Unfortunately, he's now mostly known for seriously dropping the ball on a Kickstarter - a nasty emergency came up in his personal life, which I can sympathise with, and he ended up failing to communicate with his business partners on the venture for several months, which I am less able to sympathise with because they were sort of left high and dry with tens of thousands of customers' dollars resting in James' account and lacking the legal licensing necessary to complete the product without James. Eventually he signed over the rights to them so they could finish the product and he's re-emerged recently on Black Gate, though the words "I apologise to my Kickstarter backers for failing to deliver the product I promised" have never quite escaped his lips.

I raised an eyebrow at his involvement mainly because he's very religious and very political about it, though unlike Jaycee Dub he has the good taste not to loudly broadcast those opinions in every little thing he does. But he does seem to be part, alike with JCW, of this odd cluster of very culturally conservative guys who are worried about the notion that some modern fantasy fans might not particularly enjoy or care about old school pulp fantasy.
permalink
at 09:53 on 28-11-2013, Janne Kirjasniemi
Daniel F:

And while he is wrong on historical points, he would still be wrong even if it could be shown that no woman ever participated in armed conflict before WWI, since arguing that something should be or not be because of historical existence is wrong in any case. Explosives were a ridiculous idea at some point and a flying thing, besides the obvious culprits, was either a demon or a monster. Not to mention that whole thing called clinical medicine. And should we just reinstitute slavery and oligarchies everywhere(officially) simply because they have always been? While a hierarchical society with a severely limited education system would probably spare the world from the writings of Mr. Wright, it's probably a lesser price to pay in that sense.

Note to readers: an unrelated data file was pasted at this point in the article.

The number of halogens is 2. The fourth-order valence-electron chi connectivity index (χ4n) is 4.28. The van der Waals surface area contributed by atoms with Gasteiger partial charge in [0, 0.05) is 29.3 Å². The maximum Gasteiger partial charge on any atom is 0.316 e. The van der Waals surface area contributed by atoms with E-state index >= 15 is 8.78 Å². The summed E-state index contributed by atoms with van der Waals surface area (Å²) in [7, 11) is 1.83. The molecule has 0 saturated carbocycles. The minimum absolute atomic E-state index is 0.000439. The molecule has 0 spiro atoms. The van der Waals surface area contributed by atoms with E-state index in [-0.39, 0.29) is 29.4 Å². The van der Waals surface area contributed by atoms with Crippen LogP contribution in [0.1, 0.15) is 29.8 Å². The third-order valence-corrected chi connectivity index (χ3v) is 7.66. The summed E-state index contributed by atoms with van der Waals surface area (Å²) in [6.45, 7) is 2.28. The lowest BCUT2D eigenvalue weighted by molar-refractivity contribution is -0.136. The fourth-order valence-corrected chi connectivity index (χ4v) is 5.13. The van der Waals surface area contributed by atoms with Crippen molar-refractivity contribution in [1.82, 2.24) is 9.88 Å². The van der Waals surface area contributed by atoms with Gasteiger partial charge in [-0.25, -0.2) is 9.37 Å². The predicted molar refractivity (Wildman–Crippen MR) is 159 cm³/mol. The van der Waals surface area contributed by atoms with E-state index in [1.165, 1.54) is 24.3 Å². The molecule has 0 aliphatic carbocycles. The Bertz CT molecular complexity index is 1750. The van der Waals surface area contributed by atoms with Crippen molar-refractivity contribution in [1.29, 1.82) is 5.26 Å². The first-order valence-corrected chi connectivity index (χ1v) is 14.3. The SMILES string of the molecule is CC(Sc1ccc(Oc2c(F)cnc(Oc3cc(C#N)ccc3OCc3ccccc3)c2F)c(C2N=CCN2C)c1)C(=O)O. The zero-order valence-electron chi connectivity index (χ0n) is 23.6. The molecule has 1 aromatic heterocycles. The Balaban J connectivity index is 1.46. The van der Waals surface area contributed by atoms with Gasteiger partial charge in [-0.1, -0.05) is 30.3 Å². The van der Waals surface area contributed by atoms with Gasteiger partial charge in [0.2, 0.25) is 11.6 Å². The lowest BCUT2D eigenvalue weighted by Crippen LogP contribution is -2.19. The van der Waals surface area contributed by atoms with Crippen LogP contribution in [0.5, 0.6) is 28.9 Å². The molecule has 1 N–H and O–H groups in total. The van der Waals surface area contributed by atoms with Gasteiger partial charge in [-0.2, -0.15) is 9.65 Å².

Curiously, many people, at least the people of the ancient world actually believed in some cases in the existence of many fantastical beasts like the hippogriff. A giraffe was thought by some to be a mix of a camel and a leopard, for example. Pliny the Elder and Herodotus are wonderful as a source for that sort of stuff. And for sure, the amazons were believed to be real in some sense. So he is actually wrong in that way as well, since while the Greeks might have thought that warrior women were barbaric, they would not have believed them to be fantastical. Funnily enough Wright seems to think that barbaric in the Howardian sense is somehow a real concept, when the original Greek meaning was just an expression for foreign and included the amazonians in question. Its always funny to see someone so arrogantly use the term "every previous generation" and assume that they somehow would even know every possible opinion that that could include.
permalink
at 09:16 on 28-11-2013, Adrienne
@Arthur B -- I may be showing a deplorable ignorance, but who is Mr. Maliszewski?

@Michal -- and well you should treasure such a thing! (You're a fantastic writer, by the way. I haven't kept up with your blog lately, the post was a nice reminder that I probably should.)
permalink